At the heart of the protests is a controversial redevelopment project that was due to convert a six-block green area in Istanbul into a new shopping center. What began as a small gathering in Taksim Gezi Square, expanded once the focus of the demonstrations widened into a general critique of the Turkish government. Twitter played a huge role in spreading awareness of the demonstrations, with use of the hashtags #occupygezi and #direngeziparkı exploding. Within a twenty-four hour window, as many as two million tweets using the protests-related hashtags were generated, and approximately 3,000 tweets per hour even after midnight local time.
Turkish police added fuel to the fire after attempting to disperse the protesters with water cannons and tear gas. Makeshift tents set up in Taksim Square — akin to those during the Occupy movement in the U.S. — were set ablaze in the early morning hours. Rather than shrinking the protests, the police action seemed to widen them, leading to as many as 10,000 Turkish protesters flooding the streets. Images of protesters in homemade gas masks circled the Internet, alongside YouTube videos of demonstrators facing further attack from the police.
Turkish Prime Minister Recep Tayyip Erdogan took to state television to denounce the protesters and deny the legitimacy of their complaints. “There is now a menace which is called Twitter,” Erdogan told the cameras. “The best examples of lies can be found there. To me, social media is the worst menace to society.” Erdogan also made clear that he doubted the spontaneous nature of the protests, claiming that opposition leaders’ “foreign links” were at play in their organization, informing the country that he had ordered intelligence agencies to investigate these ties and that the development project would move forward.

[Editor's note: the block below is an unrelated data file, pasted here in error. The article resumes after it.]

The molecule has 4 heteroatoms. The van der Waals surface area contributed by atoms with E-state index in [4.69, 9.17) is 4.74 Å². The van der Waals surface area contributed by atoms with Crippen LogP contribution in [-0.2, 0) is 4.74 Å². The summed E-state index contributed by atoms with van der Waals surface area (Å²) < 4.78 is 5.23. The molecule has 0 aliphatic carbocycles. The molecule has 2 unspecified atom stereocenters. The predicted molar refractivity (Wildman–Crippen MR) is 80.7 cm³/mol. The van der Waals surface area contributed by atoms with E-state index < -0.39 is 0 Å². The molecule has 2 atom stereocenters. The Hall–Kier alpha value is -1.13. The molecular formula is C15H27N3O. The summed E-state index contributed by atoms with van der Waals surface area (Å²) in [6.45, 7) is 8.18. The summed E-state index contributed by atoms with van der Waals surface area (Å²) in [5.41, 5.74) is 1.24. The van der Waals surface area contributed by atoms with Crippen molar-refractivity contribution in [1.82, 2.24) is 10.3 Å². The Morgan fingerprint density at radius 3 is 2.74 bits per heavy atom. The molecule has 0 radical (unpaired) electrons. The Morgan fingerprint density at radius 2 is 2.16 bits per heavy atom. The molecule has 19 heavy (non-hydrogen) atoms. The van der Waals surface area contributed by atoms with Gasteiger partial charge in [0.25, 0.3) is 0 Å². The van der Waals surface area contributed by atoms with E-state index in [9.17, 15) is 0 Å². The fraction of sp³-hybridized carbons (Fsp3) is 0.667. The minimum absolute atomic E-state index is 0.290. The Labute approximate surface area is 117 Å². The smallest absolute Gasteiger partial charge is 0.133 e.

But the Prime Minister’s comments have not been received well, at home or abroad. “People want to have a say in how their city is run — at least they don’t want one man to decide on every aspect of their lives,” Asli Aydintasbas, columnist for Turkish newspaper Milliyet, told ThinkProgress. One of the critiques towards Erdogan and his ruling Justice and Development Party (AKP) is their unwillingness to form consensus, using their majority in Parliament to pass through several controversial measures absent of any moderation to appease the opposition.
According to CAP’s Michael Werz, Twiiter is filling the role traditionally held by the mainstream media in Turkey thanks to the ongoing suppression of the press during Erdogan’s time in office.
“Many of the protesters complained about the lack of coverage on Turkish television,” the New York Times reported on Saturday. “Some newspapers too were largely silent on the protests: on Saturday morning, the lead article in Sabah, a major pro-government newspaper, was about Mr. Erdogan’s promoting a campaign against smoking.”
CAP experts recently released a brief on the matter, calling on President Obama to use his personal relationship with Erdogan raise press freedoms during the Prime Minister’s recent visit to the United States. “While making clear that Turkish democracy will continue to reflect Turkish culture and history, U.S. leaders must show that they consider freedom of the press to be non-negotiable,” the report recommends.
Erdogan’s Twitter comment is “indicative of the Prime Minister’s disrespect for any kind of participatory democracy,” Werz told ThinkProgress. “His comments over the past two days seem to indicate that he sees an electoral victory as free pass to execute power.” And while Twitter has been used to spread rumors during the last several days — including that five protesters had been killed, and that Agent Orange had been unleashed — its ability to spread information the media has been unwilling or unable to cover has been invaluable.
There is some hope that the Turkish government has gotten the message from protesters. “If there are objections, there is nothing more natural than voicing them,” Turkish President Abullah Gül said on Monday, adding that “democracy is not just about elections.” Whether that will be enough to end the protests remains to be seen.